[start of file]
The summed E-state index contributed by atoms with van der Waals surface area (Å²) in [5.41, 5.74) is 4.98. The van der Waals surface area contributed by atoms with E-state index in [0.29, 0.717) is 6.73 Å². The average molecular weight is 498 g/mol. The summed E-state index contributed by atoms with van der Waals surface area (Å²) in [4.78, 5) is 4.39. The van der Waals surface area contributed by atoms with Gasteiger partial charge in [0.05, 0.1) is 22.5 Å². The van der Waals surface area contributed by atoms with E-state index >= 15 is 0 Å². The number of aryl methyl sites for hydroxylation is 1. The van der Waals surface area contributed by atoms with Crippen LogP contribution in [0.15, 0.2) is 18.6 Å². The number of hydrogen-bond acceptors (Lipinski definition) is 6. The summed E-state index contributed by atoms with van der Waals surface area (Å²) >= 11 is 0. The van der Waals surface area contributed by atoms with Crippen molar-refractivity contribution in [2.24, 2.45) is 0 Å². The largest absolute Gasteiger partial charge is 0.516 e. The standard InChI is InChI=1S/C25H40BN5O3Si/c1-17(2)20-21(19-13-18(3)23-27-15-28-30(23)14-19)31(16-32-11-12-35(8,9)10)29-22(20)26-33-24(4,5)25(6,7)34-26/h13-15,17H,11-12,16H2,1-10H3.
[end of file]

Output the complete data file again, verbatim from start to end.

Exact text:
The summed E-state index contributed by atoms with van der Waals surface area (Å²) in [5.41, 5.74) is 4.98. The van der Waals surface area contributed by atoms with E-state index in [0.29, 0.717) is 6.73 Å². The average molecular weight is 498 g/mol. The summed E-state index contributed by atoms with van der Waals surface area (Å²) in [4.78, 5) is 4.39. The van der Waals surface area contributed by atoms with Gasteiger partial charge in [0.05, 0.1) is 22.5 Å². The van der Waals surface area contributed by atoms with E-state index >= 15 is 0 Å². The number of aryl methyl sites for hydroxylation is 1. The van der Waals surface area contributed by atoms with Crippen LogP contribution in [0.15, 0.2) is 18.6 Å². The number of hydrogen-bond acceptors (Lipinski definition) is 6. The summed E-state index contributed by atoms with van der Waals surface area (Å²) >= 11 is 0. The van der Waals surface area contributed by atoms with Crippen molar-refractivity contribution in [2.24, 2.45) is 0 Å². The largest absolute Gasteiger partial charge is 0.516 e. The standard InChI is InChI=1S/C25H40BN5O3Si/c1-17(2)20-21(19-13-18(3)23-27-15-28-30(23)14-19)31(16-32-11-12-35(8,9)10)29-22(20)26-33-24(4,5)25(6,7)34-26/h13-15,17H,11-12,16H2,1-10H3.